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Boston 2024 organizers carefully sell bid to locals

Analysts seek risk in a blast of ads

Boston 2024 said it has no immediate plans to launch stirring TV spots, laced with patriotism and athletic glory, to sell its plans.Stephan Savoia/Associated Press

Forget the velodrome or finding someone to develop a new neighborhood atop a railyard. The biggest immediate challenge facing Boston 2024 is working to drum up support for a local Olympics without appearing to force the mammoth undertaking on an unwilling public.

While some analysts say the only way to swiftly move public opinion on hosting the 2024 Summer Games is through a barrage of well-crafted television ads, others contend it is the type of high-handed, top-down strategy that could alienate the very skeptics they’re trying to woo.

“The best way to win political campaigns is by outspending your opponent,” said Rob Gray, a Republican political strategist unaffiliated with the bid. “But spending a lot to promote the Olympics in the short term may feed the notion that it’s ultimately a wasteful enterprise that a small group in Boston is trying to foist upon the general population.”


Boston 2024, under pressure to elevate lagging poll numbers by a September deadline to officially enter the International Olympic Committee’s host city competition, insists it has no immediate plans to launch stirring TV spots, laced with patriotism and athletic glory, to sell its plans.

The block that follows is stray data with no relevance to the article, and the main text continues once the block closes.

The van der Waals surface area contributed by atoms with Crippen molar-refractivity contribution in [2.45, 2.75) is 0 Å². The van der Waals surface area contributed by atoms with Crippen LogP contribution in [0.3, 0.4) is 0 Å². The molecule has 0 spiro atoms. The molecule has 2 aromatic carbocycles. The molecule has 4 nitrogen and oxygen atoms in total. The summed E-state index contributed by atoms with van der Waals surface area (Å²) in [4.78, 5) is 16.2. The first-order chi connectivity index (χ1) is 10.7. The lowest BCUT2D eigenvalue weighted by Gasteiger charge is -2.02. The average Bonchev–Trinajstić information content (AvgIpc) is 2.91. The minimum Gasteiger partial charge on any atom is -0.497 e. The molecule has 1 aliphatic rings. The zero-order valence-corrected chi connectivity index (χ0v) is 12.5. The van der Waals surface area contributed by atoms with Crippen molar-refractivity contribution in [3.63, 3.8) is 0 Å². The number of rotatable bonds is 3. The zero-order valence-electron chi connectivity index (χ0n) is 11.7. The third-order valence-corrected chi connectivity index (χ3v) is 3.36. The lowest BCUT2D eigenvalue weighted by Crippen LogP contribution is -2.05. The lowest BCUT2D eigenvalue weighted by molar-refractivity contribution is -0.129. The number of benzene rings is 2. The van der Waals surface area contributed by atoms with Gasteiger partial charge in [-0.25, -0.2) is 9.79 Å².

The organization, which was criticized as too dismissive of critics under initial leader John Fish, has adopted an almost comically soft-sell approach under its new chairman, Steve Pagliuca. He insists residents should examine the bid carefully and then decide for themselves whether they want to support it. No pressure.

“All we can do is put a plan we think is viable and increases economic benefits on the table and people can vote on it,” Pagliuca said. “And if the opposition points to legitimate reasons and gets people not to vote for it, then we won’t have any Olympics.”

Mayor Martin J. Walsh, an enthusiastic backer of the bid, said ads should be considered at some point — he noted that Hamburg was advertising to promote its 2024 campaign — but said support cannot be nurtured only through the airwaves.


“I think the people of Boston and the people of Massachusetts have to come to an understanding on their own,” he said Tuesday. “I’m not going to go out on the campaign trail and be knocking on doors and saying, ‘I need you to support the Olympics.’ ”

The US Olympic Committee must decide by September whether to formally nominate Boston as America’s bid city to the International Olympic Committee.

At the USOC’s board meeting last month, chairman Larry Probst effusively praised the recent changes Boston 2024 made to its bid, but said the committee remains concerned about the lack of public support and wants to see poll numbers improve, “the sooner, the better.”